However, the New Deal did not do much to ND the Depression because of the result of actions the New Deal took and the things that the New Deal did not do. An example of this is the National Recovery Administration, whose goal was the exact opposite of what the economy needed because It raised prices as purchasing power fell. But the more important failure of the New Deal was what It did not do. Instead of shocking the economy back to life by enormously expanding economic activity, quickly and decisively, the New Deal “wavered and quibbled”. The Economy Act of 1933 took $500 million from the economy in a single stroke.

The Social Security System also was a drag on the economy since it did not pay out benefits until 1940. Fad’s severe spending cuts in 1937 led to a sudden and dramatic economic downturn, a recession within a Depression. Roosevelt launched a $5 billion spending plan to combat the budget cuts, which barely helped the economy. However, the idea of spending as an antidote to recession began slowly to find legitimacy, and Americans were now reading Keynes. But, this still could not end the Depression and the only solution came through the inevitable spending in the Second World War.

The great achievements of the New Deal helped us today to understand how to combat recessions. It makes sense for the Obama administration to look at the history of the New Deal, both Its achievements and failures, and learn from It to tackle the current financial catastrophe. The New Deal Then and Now By bureaucracy taught President Obama important lessons in the Obama learns through Roosevelt that an important contribution to solving the crisis is to “exude confidence and optimism” into the people. Roosevelt had to act quickly to combat the wave of bank

Administration. Since the Depression was still on-going in 1935, FDA launched the “second New Deal”, which was a period of activism more productive than the first hundred days. It produced the Social Security Act, which was important to provide because it raised prices as purchasing power fell. But the more important failure of the New Deal was what it did not do. Instead of shocking the economy back to life by sense for the Obama administration to look at the history of the New Deal, both its achievements and failures,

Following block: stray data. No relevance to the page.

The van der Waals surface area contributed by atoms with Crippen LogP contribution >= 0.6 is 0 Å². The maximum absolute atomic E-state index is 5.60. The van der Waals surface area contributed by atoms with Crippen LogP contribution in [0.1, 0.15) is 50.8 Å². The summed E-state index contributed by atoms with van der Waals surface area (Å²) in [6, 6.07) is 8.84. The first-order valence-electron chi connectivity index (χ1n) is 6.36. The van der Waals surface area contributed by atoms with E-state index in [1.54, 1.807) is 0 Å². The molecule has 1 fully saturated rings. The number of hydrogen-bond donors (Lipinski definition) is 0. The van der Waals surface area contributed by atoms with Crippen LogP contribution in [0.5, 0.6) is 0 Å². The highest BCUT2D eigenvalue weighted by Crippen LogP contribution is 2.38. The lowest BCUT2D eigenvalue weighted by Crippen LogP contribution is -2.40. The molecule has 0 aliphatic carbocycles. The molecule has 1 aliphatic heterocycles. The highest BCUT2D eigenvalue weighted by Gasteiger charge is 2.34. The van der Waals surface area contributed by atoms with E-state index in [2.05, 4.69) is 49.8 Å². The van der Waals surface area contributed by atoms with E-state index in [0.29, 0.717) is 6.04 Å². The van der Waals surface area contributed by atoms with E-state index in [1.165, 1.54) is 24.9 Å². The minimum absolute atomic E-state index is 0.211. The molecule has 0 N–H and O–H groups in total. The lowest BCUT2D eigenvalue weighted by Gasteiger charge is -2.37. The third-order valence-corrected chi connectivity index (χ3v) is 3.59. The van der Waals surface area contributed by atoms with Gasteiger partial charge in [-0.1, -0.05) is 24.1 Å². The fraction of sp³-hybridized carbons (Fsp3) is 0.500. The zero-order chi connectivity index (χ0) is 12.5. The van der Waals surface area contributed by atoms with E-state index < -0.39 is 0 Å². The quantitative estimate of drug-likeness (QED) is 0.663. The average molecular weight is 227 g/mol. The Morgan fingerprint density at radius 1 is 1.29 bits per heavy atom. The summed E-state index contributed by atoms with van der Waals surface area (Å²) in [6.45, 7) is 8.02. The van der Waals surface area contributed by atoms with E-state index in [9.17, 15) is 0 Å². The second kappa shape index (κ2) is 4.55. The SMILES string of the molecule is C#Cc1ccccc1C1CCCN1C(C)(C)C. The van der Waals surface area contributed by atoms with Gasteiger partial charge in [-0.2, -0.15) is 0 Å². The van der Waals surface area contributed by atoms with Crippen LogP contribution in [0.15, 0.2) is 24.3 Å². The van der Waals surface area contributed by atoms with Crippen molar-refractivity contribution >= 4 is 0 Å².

The New Deal: Did It Serve Its Purpose?

FDA introduced the New Deal to help the people that were affected by the depression of 1929. By this time, America would fall into a serious economic crash.! The main aims of the New Deal were relief for the homeless and unemployed, recovery for industry and reform to prevent the depression from happening again. Or at least, that was the theory.! To begin with, Fad’s purpose was to create employment, and many think he did; but they are wrong.

The depression began in 1929 and by that time, the New Deal was created. There was more or less a 15% unemployment by year 1929, and at year 1933 t had increased by a 10%, but people forgot about this when he magically made it decrease too 1. 9% by year 1945. 1 Only that magic works for people who pull rabbits out of their fancy hats, but certainly not for politicians- he didn’t do anything; war did the dirty Job while he got the merits for it. Furthermore, he released the Agriculture Adjustment Act (AAA), which dealt with the recovery of agriculture by encouraging farmers to grow less crops and kill off some of their cattle so that the prices of these products would rise and the farmers could make more money. Sounds great if we omit the fact that it lead to the destruction of lions of acres of crops and millions of farm animals, while Americans were hungry. New Deal agricultural policies provided subsidies based on a farmer’s acreage and output, which means they mainly helped big farmers.

The New Deal displaced poor sharecroppers and tenant farmers, a large number of whom were black. This leads to the next point: since the National Recovery Administration not only offered whites the first crack jobs but also authorized separate and lower pay scales for blacks, and 40% of all black workers made their living as sharecroppers and tenant farmers, the Agriculture Adjustment Act acreage reduction hit blacks hard. The policies of this act forced more than 100,000 blacks off the land in 1933 and 1934. All this mess was caused before the AAA was declared unconstitutional in 1936. If anyone sees the success here, please enlighten me.! In conclusion, the New Deal was closer to being a failure than a success. I do not doubt that Fad’s intentions were good nor that he wanted the best for the Nation. But I firmly claim that he did not succeed. Despite of that, I admire his effort and willingness. In fact, in my opinion he did a good Job. If it’s already hard to save yourself, imagine how it must be to save a country.!

The New Deal and the Great Society